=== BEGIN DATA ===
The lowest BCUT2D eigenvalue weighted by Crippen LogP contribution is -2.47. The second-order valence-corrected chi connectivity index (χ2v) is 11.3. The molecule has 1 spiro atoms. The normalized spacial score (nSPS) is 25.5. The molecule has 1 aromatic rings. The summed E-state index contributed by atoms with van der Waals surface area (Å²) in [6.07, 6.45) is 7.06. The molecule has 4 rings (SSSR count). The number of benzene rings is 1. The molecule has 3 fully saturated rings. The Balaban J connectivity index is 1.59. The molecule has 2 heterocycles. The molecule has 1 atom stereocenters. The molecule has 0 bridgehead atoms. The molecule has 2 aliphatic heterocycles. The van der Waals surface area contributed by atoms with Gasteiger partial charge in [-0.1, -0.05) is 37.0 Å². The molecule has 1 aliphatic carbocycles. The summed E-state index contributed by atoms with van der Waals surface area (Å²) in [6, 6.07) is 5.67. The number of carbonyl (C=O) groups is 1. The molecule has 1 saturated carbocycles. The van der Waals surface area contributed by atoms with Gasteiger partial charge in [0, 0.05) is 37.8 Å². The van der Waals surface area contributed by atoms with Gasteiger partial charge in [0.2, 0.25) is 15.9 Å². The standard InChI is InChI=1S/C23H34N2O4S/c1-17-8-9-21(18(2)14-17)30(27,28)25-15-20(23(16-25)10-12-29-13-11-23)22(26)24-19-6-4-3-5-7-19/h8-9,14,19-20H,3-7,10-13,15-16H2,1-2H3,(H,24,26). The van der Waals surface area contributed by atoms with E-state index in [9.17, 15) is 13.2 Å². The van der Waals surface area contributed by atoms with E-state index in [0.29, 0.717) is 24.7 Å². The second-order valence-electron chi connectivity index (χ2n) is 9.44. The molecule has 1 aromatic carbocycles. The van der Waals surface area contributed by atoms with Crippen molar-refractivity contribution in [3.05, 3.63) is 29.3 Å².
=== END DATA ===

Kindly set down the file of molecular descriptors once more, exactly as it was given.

The lowest BCUT2D eigenvalue weighted by Crippen LogP contribution is -2.47. The second-order valence-corrected chi connectivity index (χ2v) is 11.3. The molecule has 1 spiro atoms. The normalized spacial score (nSPS) is 25.5. The molecule has 1 aromatic rings. The summed E-state index contributed by atoms with van der Waals surface area (Å²) in [6.07, 6.45) is 7.06. The molecule has 4 rings (SSSR count). The number of benzene rings is 1. The molecule has 3 fully saturated rings. The Balaban J connectivity index is 1.59. The molecule has 2 heterocycles. The molecule has 1 atom stereocenters. The molecule has 0 bridgehead atoms. The molecule has 2 aliphatic heterocycles. The van der Waals surface area contributed by atoms with Gasteiger partial charge in [-0.1, -0.05) is 37.0 Å². The molecule has 1 aliphatic carbocycles. The summed E-state index contributed by atoms with van der Waals surface area (Å²) in [6, 6.07) is 5.67. The number of carbonyl (C=O) groups is 1. The molecule has 1 saturated carbocycles. The van der Waals surface area contributed by atoms with Gasteiger partial charge in [0, 0.05) is 37.8 Å². The van der Waals surface area contributed by atoms with Gasteiger partial charge in [0.2, 0.25) is 15.9 Å². The standard InChI is InChI=1S/C23H34N2O4S/c1-17-8-9-21(18(2)14-17)30(27,28)25-15-20(23(16-25)10-12-29-13-11-23)22(26)24-19-6-4-3-5-7-19/h8-9,14,19-20H,3-7,10-13,15-16H2,1-2H3,(H,24,26). The van der Waals surface area contributed by atoms with E-state index in [9.17, 15) is 13.2 Å². The van der Waals surface area contributed by atoms with E-state index in [0.29, 0.717) is 24.7 Å². The second-order valence-electron chi connectivity index (χ2n) is 9.44. The molecule has 1 aromatic carbocycles. The van der Waals surface area contributed by atoms with Crippen molar-refractivity contribution in [3.05, 3.63) is 29.3 Å².